Suspected CFF Attackers Get 10 Years in Jail

Koh Kong Provincial Court sentenced five men, accused of being Cambodian Freedom Fighters, to 10 years in prison late last month for an attack on Andung Teuk village in Botum Sakor district.

Mul Nop, Sot Chhang, Ron Voeun, Pich Sun and Chhen Pov were convicted on Sept 23 under Cambodia’s 1992 anti-terrorism law, Koh Kong’s Chief Prosecutor Keo Sim said Sunday.

“They have confessed, and they received money for the terrorism. Their aim was to topple the government,” Keo Sim said.

An explosive device, made of B-40 rockets rigged to a detonator, was discovered on an Andung Teuk ferry on the night of April 10.

Soon afterward, gunfire be­tween the accused rebels and district police broke out, apparently as the five were slipping out of town. Mul Nop was wounded in the leg, but the others escaped, only to be rounded up by police in the following weeks.

The discovered explosive blew apart a wooden police post at

6:30 am on April 11. Police said they had not recognized it was a time bomb. Three officers suffered slight injuries. Later the same day, a second timed explosive was found on the ferry. It was dumped in the river and detonated harmlessly that afternoon.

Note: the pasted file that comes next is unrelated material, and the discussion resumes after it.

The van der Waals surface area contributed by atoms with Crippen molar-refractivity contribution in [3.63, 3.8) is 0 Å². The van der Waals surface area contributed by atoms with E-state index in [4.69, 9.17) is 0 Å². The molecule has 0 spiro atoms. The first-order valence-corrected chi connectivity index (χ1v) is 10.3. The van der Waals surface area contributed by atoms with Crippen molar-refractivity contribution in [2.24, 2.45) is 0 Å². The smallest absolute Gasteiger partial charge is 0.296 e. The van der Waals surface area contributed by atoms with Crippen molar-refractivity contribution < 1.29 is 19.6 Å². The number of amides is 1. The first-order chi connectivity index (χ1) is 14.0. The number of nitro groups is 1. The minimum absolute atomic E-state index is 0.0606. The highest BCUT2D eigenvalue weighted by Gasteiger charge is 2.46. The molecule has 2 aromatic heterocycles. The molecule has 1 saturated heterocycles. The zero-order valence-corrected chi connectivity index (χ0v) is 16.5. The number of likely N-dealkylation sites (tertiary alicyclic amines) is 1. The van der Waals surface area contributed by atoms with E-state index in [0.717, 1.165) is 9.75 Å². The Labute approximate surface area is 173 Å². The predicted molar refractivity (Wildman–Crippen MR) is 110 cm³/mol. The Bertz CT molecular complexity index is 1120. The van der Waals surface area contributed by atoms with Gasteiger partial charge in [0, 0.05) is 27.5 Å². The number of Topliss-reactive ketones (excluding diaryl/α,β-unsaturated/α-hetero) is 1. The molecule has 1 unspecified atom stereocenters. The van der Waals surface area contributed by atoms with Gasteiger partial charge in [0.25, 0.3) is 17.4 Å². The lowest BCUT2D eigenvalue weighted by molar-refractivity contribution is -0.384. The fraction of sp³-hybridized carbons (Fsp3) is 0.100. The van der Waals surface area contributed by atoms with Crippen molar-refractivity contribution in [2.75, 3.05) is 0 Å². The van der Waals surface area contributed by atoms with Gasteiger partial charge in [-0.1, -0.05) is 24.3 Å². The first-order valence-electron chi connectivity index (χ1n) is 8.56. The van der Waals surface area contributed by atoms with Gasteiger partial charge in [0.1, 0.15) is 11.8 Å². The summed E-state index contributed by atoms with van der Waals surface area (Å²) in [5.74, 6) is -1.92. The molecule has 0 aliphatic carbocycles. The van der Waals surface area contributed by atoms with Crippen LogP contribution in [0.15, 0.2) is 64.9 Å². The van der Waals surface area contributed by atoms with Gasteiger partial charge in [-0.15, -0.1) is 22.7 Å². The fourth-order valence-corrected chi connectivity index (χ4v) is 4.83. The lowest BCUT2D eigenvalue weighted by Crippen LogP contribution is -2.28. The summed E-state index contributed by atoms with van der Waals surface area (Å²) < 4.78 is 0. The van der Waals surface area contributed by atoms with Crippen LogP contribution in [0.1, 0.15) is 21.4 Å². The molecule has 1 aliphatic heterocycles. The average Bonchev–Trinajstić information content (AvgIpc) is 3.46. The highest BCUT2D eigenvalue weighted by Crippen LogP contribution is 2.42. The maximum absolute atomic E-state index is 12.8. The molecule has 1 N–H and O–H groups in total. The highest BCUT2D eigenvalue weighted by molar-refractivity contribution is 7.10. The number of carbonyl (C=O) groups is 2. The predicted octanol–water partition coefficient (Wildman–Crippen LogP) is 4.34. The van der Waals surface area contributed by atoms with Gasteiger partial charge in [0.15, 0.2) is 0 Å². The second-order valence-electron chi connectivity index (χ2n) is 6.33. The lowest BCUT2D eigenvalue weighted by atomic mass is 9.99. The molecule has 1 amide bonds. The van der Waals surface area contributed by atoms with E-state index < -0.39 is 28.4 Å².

Four of the men, speaking at the Koh Kong provincial prison in May, told The Cambodia Daily that they had been promised $500 by a man identified only as “Mr Heng” to carry out the attack.

But they said they did not know of the CFF until provincial military police snapped mug shots of them holding placards bearing the name of the outlawed rebel group. The men, poor crabbers, also said they never received payment.

Prosecutor Keo Sim was the first to suggest they were connected to the CFF. Thong Na­rong, the provincial military po­lice chief whose men arrested Chhen Pov, had said in May that there was not evidence of a connection to the CFF.

Since the CFF took credit for a November 2000 attack in Phnom Penh, human rights groups and other observers have questioned whether the authorities’ prosecutions of alleged CFF members have been used to frame political opponents.

Keo Sim said Sunday that the attack’s mastermind remains at large.

The 1992 anti-terrorism law, adopted by the State of Cambodia regime, initially targeted the Khmer Rouge. Diplomats and observers have labeled it inadequate for today’s terrorist problems, and a new one is currently being drafted.

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